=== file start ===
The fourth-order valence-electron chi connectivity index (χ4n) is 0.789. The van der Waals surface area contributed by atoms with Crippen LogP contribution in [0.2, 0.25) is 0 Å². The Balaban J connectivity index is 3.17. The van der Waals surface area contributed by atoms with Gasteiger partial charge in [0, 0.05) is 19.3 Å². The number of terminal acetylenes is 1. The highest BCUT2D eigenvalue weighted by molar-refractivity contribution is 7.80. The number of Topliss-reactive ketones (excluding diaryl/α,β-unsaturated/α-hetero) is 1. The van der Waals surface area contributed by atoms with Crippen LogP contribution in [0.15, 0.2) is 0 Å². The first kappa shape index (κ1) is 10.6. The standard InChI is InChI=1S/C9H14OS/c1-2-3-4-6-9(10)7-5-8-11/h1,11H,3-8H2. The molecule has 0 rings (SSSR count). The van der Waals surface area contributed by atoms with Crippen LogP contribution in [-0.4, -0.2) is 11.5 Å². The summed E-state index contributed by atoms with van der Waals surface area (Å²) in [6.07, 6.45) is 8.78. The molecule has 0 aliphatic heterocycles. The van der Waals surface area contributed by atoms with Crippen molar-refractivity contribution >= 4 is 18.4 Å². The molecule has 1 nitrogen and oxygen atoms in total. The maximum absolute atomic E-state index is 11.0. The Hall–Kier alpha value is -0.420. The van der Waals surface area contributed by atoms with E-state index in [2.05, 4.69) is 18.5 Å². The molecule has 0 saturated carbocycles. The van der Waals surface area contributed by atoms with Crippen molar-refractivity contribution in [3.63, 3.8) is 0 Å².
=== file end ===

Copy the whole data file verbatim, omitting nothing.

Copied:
The fourth-order valence-electron chi connectivity index (χ4n) is 0.789. The van der Waals surface area contributed by atoms with Crippen LogP contribution in [0.2, 0.25) is 0 Å². The Balaban J connectivity index is 3.17. The van der Waals surface area contributed by atoms with Gasteiger partial charge in [0, 0.05) is 19.3 Å². The number of terminal acetylenes is 1. The highest BCUT2D eigenvalue weighted by molar-refractivity contribution is 7.80. The number of Topliss-reactive ketones (excluding diaryl/α,β-unsaturated/α-hetero) is 1. The van der Waals surface area contributed by atoms with Crippen LogP contribution in [0.15, 0.2) is 0 Å². The first kappa shape index (κ1) is 10.6. The standard InChI is InChI=1S/C9H14OS/c1-2-3-4-6-9(10)7-5-8-11/h1,11H,3-8H2. The molecule has 0 rings (SSSR count). The van der Waals surface area contributed by atoms with Crippen LogP contribution in [-0.4, -0.2) is 11.5 Å². The summed E-state index contributed by atoms with van der Waals surface area (Å²) in [6.07, 6.45) is 8.78. The molecule has 0 aliphatic heterocycles. The van der Waals surface area contributed by atoms with Crippen molar-refractivity contribution >= 4 is 18.4 Å². The molecule has 1 nitrogen and oxygen atoms in total. The maximum absolute atomic E-state index is 11.0. The Hall–Kier alpha value is -0.420. The van der Waals surface area contributed by atoms with E-state index in [2.05, 4.69) is 18.5 Å². The molecule has 0 saturated carbocycles. The van der Waals surface area contributed by atoms with Crippen molar-refractivity contribution in [3.63, 3.8) is 0 Å².